Breeding programmes for aquatic species are heavily underutilised
Rome: Some 126 million tonnes of live-weight aquaculture production, including aquatic animals and algae, was produced in 2021, about half of it consisting of farmed finfish. The estimated farmgate value of the output was $296.5 billion.
Aquaculture is mostly practised in Asia which accounts for more than 90 per cent of global aquatic animal production. The Americas, Europe and Africa combined account for 8.2 per cent. Around 700 species are currently being cultured around the world, but about half of the global production is made from just 12 species.
In contrast to terrestrial agriculture, selective breeding programmes to develop more efficient farmed types of aquatic species are heavily underutilised, currently accounting for only around 15 per cent of production.
There is a need to distribute aquaculture more evenly, with immediate efforts to stimulate its development in Africa, Latin America and Small Island Developing States. Innovative technologies that can increase productivity and reduce waste, as well as enhance the inclusion of small-scale operators in the sector, are widely available but need to be applied, particularly outside of Asia, and targeted in areas where aquaculture production has the greatest potential for growth.
This need was also outlined in a set of articles published this week by leading experts in the field, arising from the latest Global Conference on Aquaculture Millennium +20 held in Shanghai, organized by the Food and Agriculture Organization of the United Nations (FAO) and partners as part of a decadal series of such conferences. The eight articles discussed critical themes for aquaculture, including production methods, social issues and planetary health, nutrition, genetic resources, biosecurity, governance, and inclusive market access.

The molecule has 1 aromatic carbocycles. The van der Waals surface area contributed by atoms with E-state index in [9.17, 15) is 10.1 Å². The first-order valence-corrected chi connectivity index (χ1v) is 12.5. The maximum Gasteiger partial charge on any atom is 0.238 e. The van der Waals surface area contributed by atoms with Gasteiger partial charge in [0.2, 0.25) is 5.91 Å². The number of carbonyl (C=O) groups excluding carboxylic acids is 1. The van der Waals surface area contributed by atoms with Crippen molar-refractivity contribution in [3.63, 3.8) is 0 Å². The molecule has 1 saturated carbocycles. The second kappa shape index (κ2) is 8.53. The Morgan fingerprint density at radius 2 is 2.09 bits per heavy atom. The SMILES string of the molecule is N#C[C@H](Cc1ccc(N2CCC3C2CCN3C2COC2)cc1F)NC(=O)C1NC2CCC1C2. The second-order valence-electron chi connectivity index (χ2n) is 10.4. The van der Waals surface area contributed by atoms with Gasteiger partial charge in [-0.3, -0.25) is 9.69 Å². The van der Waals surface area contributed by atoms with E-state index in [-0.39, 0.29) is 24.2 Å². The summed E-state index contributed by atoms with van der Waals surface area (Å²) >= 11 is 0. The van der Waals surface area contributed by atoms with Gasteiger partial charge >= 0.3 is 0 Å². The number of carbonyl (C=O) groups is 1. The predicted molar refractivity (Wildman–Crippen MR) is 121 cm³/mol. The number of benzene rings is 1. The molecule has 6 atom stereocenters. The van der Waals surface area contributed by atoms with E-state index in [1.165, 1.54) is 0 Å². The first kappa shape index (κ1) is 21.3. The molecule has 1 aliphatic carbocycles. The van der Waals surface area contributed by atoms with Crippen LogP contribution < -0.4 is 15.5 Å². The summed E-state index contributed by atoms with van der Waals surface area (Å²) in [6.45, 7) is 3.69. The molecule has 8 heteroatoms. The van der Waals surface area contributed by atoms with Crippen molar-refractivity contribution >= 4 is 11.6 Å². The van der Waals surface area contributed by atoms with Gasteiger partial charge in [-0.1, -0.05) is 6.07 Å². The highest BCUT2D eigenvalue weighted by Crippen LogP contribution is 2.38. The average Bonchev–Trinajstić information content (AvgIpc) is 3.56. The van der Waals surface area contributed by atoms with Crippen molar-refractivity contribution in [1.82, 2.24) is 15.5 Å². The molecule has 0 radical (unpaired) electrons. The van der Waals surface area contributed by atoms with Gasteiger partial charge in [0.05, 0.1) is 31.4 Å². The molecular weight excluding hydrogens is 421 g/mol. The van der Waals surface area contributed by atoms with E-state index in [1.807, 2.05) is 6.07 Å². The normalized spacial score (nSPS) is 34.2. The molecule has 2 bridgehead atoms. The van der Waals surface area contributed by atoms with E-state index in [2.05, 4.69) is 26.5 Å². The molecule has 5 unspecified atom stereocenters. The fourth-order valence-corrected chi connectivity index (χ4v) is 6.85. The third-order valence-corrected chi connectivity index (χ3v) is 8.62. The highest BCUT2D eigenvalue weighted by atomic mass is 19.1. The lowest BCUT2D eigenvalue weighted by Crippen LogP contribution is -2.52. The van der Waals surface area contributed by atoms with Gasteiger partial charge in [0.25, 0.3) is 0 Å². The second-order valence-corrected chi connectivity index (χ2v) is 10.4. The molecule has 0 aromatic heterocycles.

“Given that aquaculture now supplies around 50 per cent of aquatic food, and given its potential to contribute to so many of the UN’s Sustainable Development Goals, we all need to focus on how to move it forward in a sustainable way,” said Xinhua Yuan, FAO’s Deputy Director for Aquaculture. “Fish and other aquatic products can and will play a major role in meeting the dietary demands of all people, helping improve the resilience of the global food system, while also meeting the food security needs of the poorest,” he added.
The publication of the eight thematic review articles as a special issue of the Journal of the World Aquaculture Society coincides with the holding of the 12th session of the Sub-Committee on Aquaculture of FAO’s Committee on Fisheries, the inter-governmental forum that guides the FAO in formulating aquaculture and fisheries policy advice.
One of the major items on the agenda for the Sub-Committee, taking place May 16-19, 2023, in Hermosillo, Mexico, is the consideration of new Draft Voluntary Guidelines for Sustainable Aquaculture (GSA), and the publication of these thematic reviews provides useful context for these discussions and more broadly to FAO’s vision for a Blue Transformation.
The objective is to achieve the further intensification and expansion of aquaculture sustainably, in a way that satisfies global demand for aquatic food and distributes benefits equitably, with care regarding social responsibility, pollution and other considerations, Yuan said.
Moreover, aquaculture practices on average produce fewer greenhouse gas emissions than other forms of animal production.
The sector now also needs an updated set of governing principles that ensure that it expands and intensifies, embracing modern technologies, in a way that is environmentally and socially responsible, economically viable, and able to meet the needs of present and future generations. Having established itself as a major food-producing and economic sector, aquaculture also needs to proactively integrate social responsibility and human well-being perspectives at all scales, including both workers and communities at large.
– global bihari bureau